How can creating a new crime possibly not violate the ex post facto clause? How is FOSTA’s 2421A not precisely what Justice Chase was referring to in 1792: “a statute that inflicts punishments, where the party was not, by law, liable to any punishment?” The CRS memo doesn’t answer these questions, merely saying that the retroactive application provision “would create no new federal crime or enhance punishment for any pre-existing federal crime and only impacts state law.” That seems to miss the point entirely: the provision does authorize retroactive enforcement, by both states and the federal government. That is the ex post facto problem.

How We Got Into This Mess — and What’s Next

These are both hard questions — precisely the sort of question that can’t possibly be worked out with any degree of confidence at the last minute, based on a single sentence in a short memo written by advocates of a piece of legislation, based on 812 words (including an extensive block quote) of analysis by one CRS lawyer, especially when that lawyer admits he can’t really answer the truly difficult question. This last-minute confusion simply illustrates what we’ve been saying all along: any amendment to federal criminal law should go through the Judiciary Committees in both chambers. They’re the real experts here — not CRS or the RPC (a partisan organ).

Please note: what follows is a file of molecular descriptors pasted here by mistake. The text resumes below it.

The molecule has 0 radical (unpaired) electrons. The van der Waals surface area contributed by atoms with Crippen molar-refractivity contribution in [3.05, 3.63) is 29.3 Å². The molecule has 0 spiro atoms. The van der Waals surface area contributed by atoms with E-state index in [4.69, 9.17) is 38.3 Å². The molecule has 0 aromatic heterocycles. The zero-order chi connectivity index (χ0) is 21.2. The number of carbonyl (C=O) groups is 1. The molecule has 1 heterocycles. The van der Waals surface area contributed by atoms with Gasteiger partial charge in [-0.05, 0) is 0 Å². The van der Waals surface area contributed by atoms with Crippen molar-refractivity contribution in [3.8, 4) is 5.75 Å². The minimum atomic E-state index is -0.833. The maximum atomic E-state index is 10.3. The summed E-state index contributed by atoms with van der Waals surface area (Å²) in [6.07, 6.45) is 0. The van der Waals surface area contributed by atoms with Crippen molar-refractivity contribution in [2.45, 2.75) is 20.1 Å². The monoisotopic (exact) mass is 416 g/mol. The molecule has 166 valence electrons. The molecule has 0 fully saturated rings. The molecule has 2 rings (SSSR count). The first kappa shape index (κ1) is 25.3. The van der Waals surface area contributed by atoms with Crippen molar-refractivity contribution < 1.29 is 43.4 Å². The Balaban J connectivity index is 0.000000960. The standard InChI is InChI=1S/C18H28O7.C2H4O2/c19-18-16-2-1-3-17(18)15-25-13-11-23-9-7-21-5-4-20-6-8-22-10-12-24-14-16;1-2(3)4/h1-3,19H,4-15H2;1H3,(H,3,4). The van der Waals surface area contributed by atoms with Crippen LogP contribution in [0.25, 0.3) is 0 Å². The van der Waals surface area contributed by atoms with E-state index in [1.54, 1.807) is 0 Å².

The House Judiciary Committee didn’t create these problems. Their version of FOSTA had no retroactive application. These problems are entirely the making of SESTA’s Senate sponsors, who refused input from the Senate Judiciary Committee and ignored both the House Judiciary Committee and the Department of Justice — and of Republican House Leadership, which simply rolled over and did what SESTA’s Senate sponsors wanted.

These questions will inevitably wind up in litigation. Even if a court surgically edits the law, striking down only the retroactive application provision rather than the entire law, there’s never any excuse for Congress to pass laws that it knows might be unconstitutional — especially when the Department of Justice tells them so. It’s not enough that the bill’s sponsors respond, at the last minute, with their own half-finished analysis. This just isn’t how Congress is supposed to work. The Committee process, ignored in this case, protects everyone from embarrassing, last minute fiascoes like this.